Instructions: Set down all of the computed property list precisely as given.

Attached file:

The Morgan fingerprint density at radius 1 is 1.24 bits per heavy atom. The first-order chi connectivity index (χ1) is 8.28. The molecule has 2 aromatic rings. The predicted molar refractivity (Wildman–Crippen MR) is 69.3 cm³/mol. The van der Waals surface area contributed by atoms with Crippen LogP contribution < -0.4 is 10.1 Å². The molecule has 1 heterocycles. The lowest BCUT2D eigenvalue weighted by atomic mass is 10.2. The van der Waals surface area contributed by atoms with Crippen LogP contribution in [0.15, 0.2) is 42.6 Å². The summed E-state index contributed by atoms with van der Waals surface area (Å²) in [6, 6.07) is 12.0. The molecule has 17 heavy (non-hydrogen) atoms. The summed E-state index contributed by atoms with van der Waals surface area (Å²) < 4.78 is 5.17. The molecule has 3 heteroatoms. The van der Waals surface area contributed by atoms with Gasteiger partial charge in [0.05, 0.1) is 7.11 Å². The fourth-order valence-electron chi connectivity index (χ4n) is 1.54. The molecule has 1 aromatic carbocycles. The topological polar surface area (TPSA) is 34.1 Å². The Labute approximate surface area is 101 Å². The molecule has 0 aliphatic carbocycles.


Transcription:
The Morgan fingerprint density at radius 1 is 1.24 bits per heavy atom. The first-order chi connectivity index (χ1) is 8.28. The molecule has 2 aromatic rings. The predicted molar refractivity (Wildman–Crippen MR) is 69.3 cm³/mol. The van der Waals surface area contributed by atoms with Crippen LogP contribution < -0.4 is 10.1 Å². The molecule has 1 heterocycles. The lowest BCUT2D eigenvalue weighted by atomic mass is 10.2. The van der Waals surface area contributed by atoms with Crippen LogP contribution in [0.15, 0.2) is 42.6 Å². The summed E-state index contributed by atoms with van der Waals surface area (Å²) in [6, 6.07) is 12.0. The molecule has 17 heavy (non-hydrogen) atoms. The summed E-state index contributed by atoms with van der Waals surface area (Å²) < 4.78 is 5.17. The molecule has 3 heteroatoms. The van der Waals surface area contributed by atoms with Gasteiger partial charge in [0.05, 0.1) is 7.11 Å². The fourth-order valence-electron chi connectivity index (χ4n) is 1.54. The molecule has 1 aromatic carbocycles. The topological polar surface area (TPSA) is 34.1 Å². The Labute approximate surface area is 101 Å². The molecule has 0 aliphatic carbocycles.